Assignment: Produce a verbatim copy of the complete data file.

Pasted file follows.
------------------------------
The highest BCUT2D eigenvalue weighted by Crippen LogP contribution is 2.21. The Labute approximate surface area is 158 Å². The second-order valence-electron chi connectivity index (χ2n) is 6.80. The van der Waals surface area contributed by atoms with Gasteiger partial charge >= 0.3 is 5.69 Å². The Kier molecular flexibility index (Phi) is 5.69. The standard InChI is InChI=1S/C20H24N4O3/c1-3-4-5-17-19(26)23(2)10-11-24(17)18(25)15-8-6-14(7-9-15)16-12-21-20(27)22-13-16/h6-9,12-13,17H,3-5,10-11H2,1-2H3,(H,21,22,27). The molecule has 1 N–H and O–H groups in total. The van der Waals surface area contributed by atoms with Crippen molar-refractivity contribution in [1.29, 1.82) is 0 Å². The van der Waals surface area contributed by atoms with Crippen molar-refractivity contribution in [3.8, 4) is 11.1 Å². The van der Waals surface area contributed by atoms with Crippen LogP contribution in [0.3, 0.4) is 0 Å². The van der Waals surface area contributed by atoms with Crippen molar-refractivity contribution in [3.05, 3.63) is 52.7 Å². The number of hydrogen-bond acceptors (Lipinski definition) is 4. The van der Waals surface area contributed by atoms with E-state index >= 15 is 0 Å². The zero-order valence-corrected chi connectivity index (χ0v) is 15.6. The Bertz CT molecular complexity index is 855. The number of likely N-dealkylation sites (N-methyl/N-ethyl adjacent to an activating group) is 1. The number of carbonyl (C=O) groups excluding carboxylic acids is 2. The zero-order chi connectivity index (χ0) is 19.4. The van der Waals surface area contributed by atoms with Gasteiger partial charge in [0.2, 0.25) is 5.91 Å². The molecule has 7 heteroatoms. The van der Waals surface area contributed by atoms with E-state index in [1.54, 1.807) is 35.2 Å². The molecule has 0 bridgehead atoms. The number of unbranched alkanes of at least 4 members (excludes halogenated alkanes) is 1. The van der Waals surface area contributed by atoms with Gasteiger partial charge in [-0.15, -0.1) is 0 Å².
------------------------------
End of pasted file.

The highest BCUT2D eigenvalue weighted by Crippen LogP contribution is 2.21. The Labute approximate surface area is 158 Å². The second-order valence-electron chi connectivity index (χ2n) is 6.80. The van der Waals surface area contributed by atoms with Gasteiger partial charge >= 0.3 is 5.69 Å². The Kier molecular flexibility index (Phi) is 5.69. The standard InChI is InChI=1S/C20H24N4O3/c1-3-4-5-17-19(26)23(2)10-11-24(17)18(25)15-8-6-14(7-9-15)16-12-21-20(27)22-13-16/h6-9,12-13,17H,3-5,10-11H2,1-2H3,(H,21,22,27). The molecule has 1 N–H and O–H groups in total. The van der Waals surface area contributed by atoms with Crippen molar-refractivity contribution in [1.29, 1.82) is 0 Å². The van der Waals surface area contributed by atoms with Crippen molar-refractivity contribution in [3.8, 4) is 11.1 Å². The van der Waals surface area contributed by atoms with Crippen LogP contribution in [0.3, 0.4) is 0 Å². The van der Waals surface area contributed by atoms with Crippen molar-refractivity contribution in [3.05, 3.63) is 52.7 Å². The number of hydrogen-bond acceptors (Lipinski definition) is 4. The van der Waals surface area contributed by atoms with E-state index >= 15 is 0 Å². The zero-order valence-corrected chi connectivity index (χ0v) is 15.6. The Bertz CT molecular complexity index is 855. The number of likely N-dealkylation sites (N-methyl/N-ethyl adjacent to an activating group) is 1. The number of carbonyl (C=O) groups excluding carboxylic acids is 2. The zero-order chi connectivity index (χ0) is 19.4. The van der Waals surface area contributed by atoms with Gasteiger partial charge in [0.2, 0.25) is 5.91 Å². The molecule has 7 heteroatoms. The van der Waals surface area contributed by atoms with E-state index in [1.54, 1.807) is 35.2 Å². The molecule has 0 bridgehead atoms. The number of unbranched alkanes of at least 4 members (excludes halogenated alkanes) is 1. The van der Waals surface area contributed by atoms with Gasteiger partial charge in [-0.15, -0.1) is 0 Å².